When setting up objectives it must be kept in mind that their function is to change the situation from what it is to what is desired. There are three means of moving in the direction of achievement. We, as extension workers can change knowledge, attitudes and skills. Some times all three factors must be changed to achieve an objective.

Determining the solution

Solutions must relate to objectives and the objectives must relate to the problems. We are likely to find some problems which have no immediate solutions. If world markets are flooded with commodity we may not be able to solve their problems. The only possible alternative might be to increase quality and efficiency, thereby becoming more able to compete with declining prices. We may be able to eliminate East Coast Fever in cattle, but we do have a relatively effective control. Even then the alternative solutions must be economically practical. Furthermore, the solutions must be throughly understood before the desired results may be realized. This often requires educating the farmers in the use of the new methods. Our job as extension workers is to teach new and improved methods.

Selecting the methods

When known and practical solutions exist the methods of getting farmers to adopt the practices must be chosen. The more times people are exposed to a new idea through a variety of channels, the more likely they are to adopt the idea. This can be taken to mean that if you use radio, newspapers, meetings, and demonstration, the farmers are more likely to adopt the idea than they are if you reach them with a single method.

Farmers must pass through five stages of adoption before-the idea is accepted. If they are not aware of the idea, they will never become interested. If they are not interested, they can't evaluate its usefulness. If they don't evaluate it, they will never try it. If they never try it, they certainly won't adopt it.

These five stages of adoption are as inseparable as the links of a chain. Adoption takes place only after people have successfully passed through the five stages.

The written plan

The written plan for extension program planning can be referred to as the Plan of Work or the Calendar. Which every you prefer to call it, one important feature is that it must be written. It must also include the thinking of the farmers. Involve people in the planning, the operations, and the final evaluation, otherwise, it will be your plan and only yours. Design it so you can say; This is our plan, not mine. A good plan designates responsibilities. It tells who will be responsible for what, how, when and where. Consequently, we plan with people, not for them. A good program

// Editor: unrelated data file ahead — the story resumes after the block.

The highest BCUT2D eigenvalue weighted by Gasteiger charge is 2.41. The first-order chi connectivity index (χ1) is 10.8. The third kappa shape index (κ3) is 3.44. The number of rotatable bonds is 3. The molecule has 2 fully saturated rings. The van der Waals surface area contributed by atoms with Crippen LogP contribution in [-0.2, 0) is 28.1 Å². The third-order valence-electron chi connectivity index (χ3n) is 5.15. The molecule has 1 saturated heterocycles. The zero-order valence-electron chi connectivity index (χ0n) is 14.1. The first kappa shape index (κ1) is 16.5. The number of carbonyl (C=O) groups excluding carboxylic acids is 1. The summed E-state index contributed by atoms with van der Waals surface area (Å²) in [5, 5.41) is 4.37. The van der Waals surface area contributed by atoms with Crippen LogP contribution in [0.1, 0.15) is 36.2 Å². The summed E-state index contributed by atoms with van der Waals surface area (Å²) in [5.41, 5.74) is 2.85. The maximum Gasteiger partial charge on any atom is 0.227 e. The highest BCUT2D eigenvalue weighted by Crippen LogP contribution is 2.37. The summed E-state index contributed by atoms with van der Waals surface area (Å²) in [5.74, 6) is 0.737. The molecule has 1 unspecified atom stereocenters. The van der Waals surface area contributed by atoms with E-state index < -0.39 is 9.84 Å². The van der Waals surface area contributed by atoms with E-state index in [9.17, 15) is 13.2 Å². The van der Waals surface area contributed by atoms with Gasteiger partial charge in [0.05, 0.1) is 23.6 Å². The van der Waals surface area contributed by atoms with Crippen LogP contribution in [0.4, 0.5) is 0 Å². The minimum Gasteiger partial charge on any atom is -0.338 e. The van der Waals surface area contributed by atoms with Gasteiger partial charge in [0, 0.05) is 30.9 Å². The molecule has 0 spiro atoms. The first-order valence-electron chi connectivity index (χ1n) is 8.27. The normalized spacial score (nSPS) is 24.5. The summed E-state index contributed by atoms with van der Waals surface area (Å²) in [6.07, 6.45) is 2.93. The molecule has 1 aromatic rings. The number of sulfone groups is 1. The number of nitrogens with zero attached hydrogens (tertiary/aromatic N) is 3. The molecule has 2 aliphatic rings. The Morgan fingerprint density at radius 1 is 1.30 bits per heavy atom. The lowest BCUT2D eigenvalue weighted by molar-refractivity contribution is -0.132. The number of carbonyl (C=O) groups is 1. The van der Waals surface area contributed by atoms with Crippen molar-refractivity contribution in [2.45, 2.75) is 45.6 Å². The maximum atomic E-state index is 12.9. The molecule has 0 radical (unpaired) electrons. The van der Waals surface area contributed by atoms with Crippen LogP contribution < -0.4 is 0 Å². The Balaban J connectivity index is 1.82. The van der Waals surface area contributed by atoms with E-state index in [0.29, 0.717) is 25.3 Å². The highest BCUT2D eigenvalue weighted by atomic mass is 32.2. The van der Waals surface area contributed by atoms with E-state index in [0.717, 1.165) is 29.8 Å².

A good program can be measured by its characteristics. It develops leadership if you plan with people. The leaders come to the top when given the opportunity to participate. Their usefulness to you and the program is almost unlimited. A part of your job is to recognize leaders and to make use of their qualities. It has long been known to extension workers that the local leader has more influence in getting farmers to accept new ideas than has the worker himself.

A requirement of a good program is that it is family directed. In countries where women commonly cultivate the crops it would be a mistake not to include them in the program plans. Demonstrations in the field or courses at farmer training centers may be designed to include them. The importance of youth's influence must be considered when it is known that they are less resistant to change than their parents. Many new ideas are accepted by the parents after seeing their children successfully adopt practices. A program is destined to fail if the women and children who grow and harvest crops reject the idea of planting them.

Who participates?

Certainly the farmers must participate because it is their program. Among the farmers are the local farm leaders. They will be your must useful participants. You, as an extension worker will take a leading role in the plan of action. You give it direction. The district and provincial staff provide coordination by assisting you in making it possible to get seed, insecticide, fertilizer and other materials and assistance beyond your reach. They also coordinate activities from your level up to the national goals. Specialists are needed to help solve problems for which they are more capable and better trained. Others who may be needed are supply house representatives, chiefs, sub-chiefs and occasionally officers of the administrative branches of government. The more people you involve the greater are the chances for a successful program.


Evaluation, the observed measurement of the planned program, must be continuous at every stage of operation. As each planned action is completed, the results must be examined against the objectives of that action. If the activity was successful we should be able to describe why. Equally, if the action was not successful we should also be able to note the reasons Only then can an extension service be truly effective.